National Bonsai & Penjing Collection Of Australia
My next stop on my teaching tour throughout the Australia continent was Canberra, the capital city. At the National Arboretum Canberra the local club and Australian Associated Bonsai Clubs (National Federation) helped to establish and support the newly opened “National Bonsai & Penning Collection of Australia,” often called the National Bonsai Collection.
The use of words interests me and I always try to be as accurate and correct as possible. That’s one part of my unusual characteristic which was influenced by my teacher Yuji Yoshimura. At home in the United States we have the “National Bonsai & Penjng Museum” at the United States National Arboretum, often called the “National Bonsai Collection.” Now Australia has a National Bonsai Collection too which is quite good. Perhaps it’s just me, but when someone refers to the “National Bonsai Collection” I wonder which one they are talking about, the one in the United States or Australia. OK, if you are in the US, it’s the one in Washington, DC, and if in Australia the collection in Canberra. However, for some people who are working and promoting bonsai around the world it’s often confusing. That’s why I usually call the collection in Washington, DC, the “US National Bonsai & Penjing Collection” and the one in Canberra the “National Bonsai & Penjing Collection of Australia.” Ok, now that I’ve got that off mind, back to my bonsai journey.
Montezuma cypress or Swamp cypress or Bald cypress
The National Bonsai Collection of Australia was opened in 2008 but had the formal grand opening in February 2013. The site is quite picturesque, high on a hill right next to the new visitors center of the National Arboretum Canberra. The entire bonsai display area is bright and open with plenty of room to enjoy the beauty of the collection. The bench supports are concrete, but covered in wood to prevent excessive heat build up which might dry out the bonsai quickly. Each bonsai has plenty of room around it so the beauty of each specimen can be enjoyed and studied. The entire area is clean and weed free too. Quite a number of the bonsai had a plain light colored background which was excellent for photographing.
Shohin bonsai table
There are approximately 80 bonsai in this world-class collection created by leading Australian bonsai artists. The bonsai are all donated by artists or their families and friends, while many are on loan from artists throughout the country. Each tree is labeled and also includes the name and birth date of the artist. I found the birth and death dates interesting and inquired about it and was told that is how art galleries label their art. I wonder if some individuals are sensitive about their age.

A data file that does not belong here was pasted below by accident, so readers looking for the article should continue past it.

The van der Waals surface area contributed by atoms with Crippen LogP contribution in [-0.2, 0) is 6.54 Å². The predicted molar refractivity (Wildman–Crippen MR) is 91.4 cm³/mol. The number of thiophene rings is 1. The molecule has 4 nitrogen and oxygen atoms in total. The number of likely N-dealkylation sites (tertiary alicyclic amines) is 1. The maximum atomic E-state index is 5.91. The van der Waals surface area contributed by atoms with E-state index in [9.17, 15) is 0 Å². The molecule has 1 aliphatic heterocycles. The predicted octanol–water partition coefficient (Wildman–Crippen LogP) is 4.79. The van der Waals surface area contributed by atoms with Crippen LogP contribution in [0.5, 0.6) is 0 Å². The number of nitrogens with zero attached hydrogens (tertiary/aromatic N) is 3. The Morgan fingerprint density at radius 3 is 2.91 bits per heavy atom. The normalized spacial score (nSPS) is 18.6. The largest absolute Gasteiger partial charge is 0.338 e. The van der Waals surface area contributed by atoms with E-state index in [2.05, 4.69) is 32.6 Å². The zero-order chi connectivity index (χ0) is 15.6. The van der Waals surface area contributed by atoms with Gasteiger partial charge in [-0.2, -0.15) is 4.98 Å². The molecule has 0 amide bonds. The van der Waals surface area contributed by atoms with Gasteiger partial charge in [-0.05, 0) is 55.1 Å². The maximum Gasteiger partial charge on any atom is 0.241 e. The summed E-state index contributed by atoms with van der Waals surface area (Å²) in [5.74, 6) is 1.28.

Many of the trees are Australian natives and are strange and unique. Some of them are styled to express their natural growth habit in Australia, but all well designed. The curator Leigh Taafe is doing an excellent job maintaining the bonsai in the artist’s original design as well as in good health. Members of the local Canberra Bonsai Club volunteer to help and have three shifts daily to help Leigh. That’s quite a commitment from a local club.
Blue Atlas cedar with an interesting focal point trunk
In Canberra the weather can get cold in winter so there is a well designed area with a solid clear roof with folding glass doors which are closed during cold weather. Figs and other sub-tropical species are maintained in that section during the winter.
Protected area with solid clear roof and folding glass doors on the right
Ficus which must be protected in winter
In the rear, but clearly visible from the public area, is the workroom. The bonsai in that area are also clean, neat and weed free. Recently redesigned bonsai and those not at their peak of beauty are maintained in this area.
The National Bonsai & Penjing Collection of Australia is open daily, except Christmas and has free admission. I highly recommend a visit to see beautiful Australian bonsai and look forward to a future visit to see how well the collection improves in the future.
A few years ago the Australian Prime Minister made a formal apology to the Aborignal people (original custodians of the land) for taking the land. One person created a rock planting bonsai to commemorate the event. On the bottom left he discretely put a statue of an Aborigine.
Canberra Bonsai Society
Two lectures and a critique were presented to member of the Canberra Bonsai Society where my new book quickly sold out, but orders were collected to be shipped to the club in bulk to save on the expensive shipping charges. There were some interesting questions during my lectures, critique and workshops as well which indicated a deep understanding and appreciation of bonsai by many members.
Ruth working on a Bottlebrush
Chinese elm before improvement
Chinese elm after working
Peter working on a Japanese maple
Glenda redesigned a Chinese elm forest
After redesigning the Chinese elm forestThe next day was spent on two workshops where people brought interesting plant material for advice and improvement. Several forests were created and redesigned. A short program was presented on repotting since the question came up on removing wedges from the root ball to improve air circulation in the soil and renew old roots. After my two workshops I flew across the continent to Perth for my educational programs.